Sign up ×
Stack Overflow is a community of 4.7 million programmers, just like you, helping each other. Join them; it only takes a minute:

I have written some classes in C++. I have used OOP. Now I want to use this classes in nodejs. I think it can be done in this ways:

  1. Creating objects of C++ classes in nodejs and calling their methods.
  2. Calling compiled c++ codes, and get outputs.
  3. Interacting with running compiled C++ programs (IPC like technology).
  4. Another way you prefer.

Which of these solutions is feasible?

Note: I have seen nodejs-ffi module, but it seems to use built-in methods only. Is that true?

Lets assume that I have written this:

namespace Math
    class Aljebra
        int Abs(int);
share|improve this question
I hope you have checked out nodejs documentation on C/C++ addons. – Juzer Ali Jan 22 '13 at 15:50
Yes, I found ffi but it doesn't support OOP, I think. – JalalJaberi Jan 22 '13 at 18:18
If you mean writing add-on for every class I want to use in nodejs, It is not what I want. But is It the only way? – JalalJaberi Jan 22 '13 at 18:21

2 Answers 2

up vote 2 down vote accepted

Yes, it is possible in all the ways you think of.

  1. You need to create binding of your C++ classes to Nodejs, see this question or here and here. If performance are not negligible, you might find issues like this one. Anyways, this is the fastest method.

  2. Calling codes? I always call a functions, but if you wonder how to use modules like nodejs-ffi it's a big pain to use them with C++. All function names are mangled in C++, which means that your Math::Aljebra::Abs might actually be called _ZN4Math7Aljebra3AbsEi and that depends on the compiler you use. If your library contain mostly extern "C" function, usable.

  3. There are many libraries for doing that. I prefer DBus. You can use it to communicate with many system daemons. Of course if you want to use it with your C++ code you need to write a DBus service to communicate to.

  4. That depend. If you are not able to compile, just use existing library, second solution might be the only one. If there is a need to communicate many nodejs instances to each other within your C++ library, third solution might be better.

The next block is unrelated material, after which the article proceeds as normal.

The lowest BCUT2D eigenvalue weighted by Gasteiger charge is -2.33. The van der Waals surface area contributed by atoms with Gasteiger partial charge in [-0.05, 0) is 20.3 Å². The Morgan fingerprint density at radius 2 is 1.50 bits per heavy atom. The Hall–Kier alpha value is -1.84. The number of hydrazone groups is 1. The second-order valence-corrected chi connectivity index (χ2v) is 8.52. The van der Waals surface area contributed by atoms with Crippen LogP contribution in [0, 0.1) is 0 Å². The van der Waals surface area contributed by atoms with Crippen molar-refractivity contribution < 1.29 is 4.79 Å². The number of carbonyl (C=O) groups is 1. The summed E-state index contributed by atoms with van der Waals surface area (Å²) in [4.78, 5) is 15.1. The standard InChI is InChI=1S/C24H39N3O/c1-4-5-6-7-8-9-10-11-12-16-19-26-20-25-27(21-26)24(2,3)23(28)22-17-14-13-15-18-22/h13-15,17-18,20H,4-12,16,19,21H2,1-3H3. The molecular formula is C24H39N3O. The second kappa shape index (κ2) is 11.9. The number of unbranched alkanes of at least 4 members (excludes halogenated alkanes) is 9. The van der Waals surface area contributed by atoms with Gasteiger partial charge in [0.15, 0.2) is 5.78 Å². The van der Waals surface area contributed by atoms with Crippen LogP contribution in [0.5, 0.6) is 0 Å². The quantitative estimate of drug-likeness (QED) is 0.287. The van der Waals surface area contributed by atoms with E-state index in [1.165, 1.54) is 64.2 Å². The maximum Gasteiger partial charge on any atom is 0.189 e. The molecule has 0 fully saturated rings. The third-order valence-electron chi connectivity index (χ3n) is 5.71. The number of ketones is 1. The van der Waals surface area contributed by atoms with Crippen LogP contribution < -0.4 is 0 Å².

share|improve this answer
Great help! but this means that no rapid solution is built in nodejs itself. If it is true, then I must do more job. Thank you – JalalJaberi Jan 22 '13 at 18:45

I've used Node.js and C++ a decent amount seperately - I spose I could see Node.js as being the server-side language and C++ being the client-side in a very conventional way. This, however, sort of voids a lot of the power of Node.js as a client-side language, which is one of the "hotter" features of the language - that it can do both.

Additionally, I'm not sure of the support C++ has for client-side web development stuff. It's such a robust language, I'm sure it's possible... but I think by the time you figure out how to implement the C++ with Node.js, you could've just re-written the functions you want to call in C++ in Node.js or some other more suitable language.

share|improve this answer
What do you mean about suitable? Is there any alternative language to do that? – JalalJaberi Jan 22 '13 at 14:16
I mean that C++ is not a conventional client-side language for web applications; the code you want to run in C++, it may be a less time-consuming effort to just transcribe it to a conventional client-side language. – PinkElephantsOnParade Jan 22 '13 at 14:17
First, nodejs isn't the client side language, javascript is. What popular frameworks like derbyjs, meteor, towerjs do is that they serialize the nodejs code, send it to client and evaluate it on client. Any code that uses nodejs api which interacts with system resources will not work on client. There is a way however to run native code on client. Wrapping them into a plugin. I don't know how feasible it is to generate such code on the fly. Secondly it poses security threats. A user should not ideally allow any plugin to run which doesn't come from trustable sources. – Juzer Ali Jan 22 '13 at 15:46

Your Answer


By posting your answer, you agree to the privacy policy and terms of service.

Not the answer you're looking for? Browse other questions tagged or ask your own question.